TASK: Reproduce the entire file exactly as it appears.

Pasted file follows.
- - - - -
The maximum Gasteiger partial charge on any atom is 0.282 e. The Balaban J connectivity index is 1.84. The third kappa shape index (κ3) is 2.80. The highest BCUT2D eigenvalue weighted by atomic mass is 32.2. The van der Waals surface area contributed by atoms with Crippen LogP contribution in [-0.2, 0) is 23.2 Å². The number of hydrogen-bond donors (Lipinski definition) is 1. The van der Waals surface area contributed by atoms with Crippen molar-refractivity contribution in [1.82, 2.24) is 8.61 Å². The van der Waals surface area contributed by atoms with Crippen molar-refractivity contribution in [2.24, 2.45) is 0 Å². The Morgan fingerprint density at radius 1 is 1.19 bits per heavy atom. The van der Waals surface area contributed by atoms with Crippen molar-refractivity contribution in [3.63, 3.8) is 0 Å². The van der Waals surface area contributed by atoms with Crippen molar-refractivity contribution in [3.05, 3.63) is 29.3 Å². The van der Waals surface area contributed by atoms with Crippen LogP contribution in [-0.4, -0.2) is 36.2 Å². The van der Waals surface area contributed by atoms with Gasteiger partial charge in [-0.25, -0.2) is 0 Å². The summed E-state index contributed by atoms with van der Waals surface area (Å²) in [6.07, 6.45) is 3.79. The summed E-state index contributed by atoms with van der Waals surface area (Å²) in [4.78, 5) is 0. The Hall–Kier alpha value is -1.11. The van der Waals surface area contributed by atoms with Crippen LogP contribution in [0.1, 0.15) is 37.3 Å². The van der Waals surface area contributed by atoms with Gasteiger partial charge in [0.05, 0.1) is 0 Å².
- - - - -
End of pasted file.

The maximum Gasteiger partial charge on any atom is 0.282 e. The Balaban J connectivity index is 1.84. The third kappa shape index (κ3) is 2.80. The highest BCUT2D eigenvalue weighted by atomic mass is 32.2. The van der Waals surface area contributed by atoms with Crippen LogP contribution in [-0.2, 0) is 23.2 Å². The number of hydrogen-bond donors (Lipinski definition) is 1. The van der Waals surface area contributed by atoms with Crippen molar-refractivity contribution in [1.82, 2.24) is 8.61 Å². The van der Waals surface area contributed by atoms with Crippen molar-refractivity contribution in [2.24, 2.45) is 0 Å². The Morgan fingerprint density at radius 1 is 1.19 bits per heavy atom. The van der Waals surface area contributed by atoms with Crippen molar-refractivity contribution in [3.63, 3.8) is 0 Å². The van der Waals surface area contributed by atoms with Crippen molar-refractivity contribution in [3.05, 3.63) is 29.3 Å². The van der Waals surface area contributed by atoms with Crippen LogP contribution in [-0.4, -0.2) is 36.2 Å². The van der Waals surface area contributed by atoms with Gasteiger partial charge in [-0.25, -0.2) is 0 Å². The summed E-state index contributed by atoms with van der Waals surface area (Å²) in [6.07, 6.45) is 3.79. The summed E-state index contributed by atoms with van der Waals surface area (Å²) in [4.78, 5) is 0. The Hall–Kier alpha value is -1.11. The van der Waals surface area contributed by atoms with Crippen LogP contribution in [0.1, 0.15) is 37.3 Å². The van der Waals surface area contributed by atoms with Gasteiger partial charge in [0.05, 0.1) is 0 Å².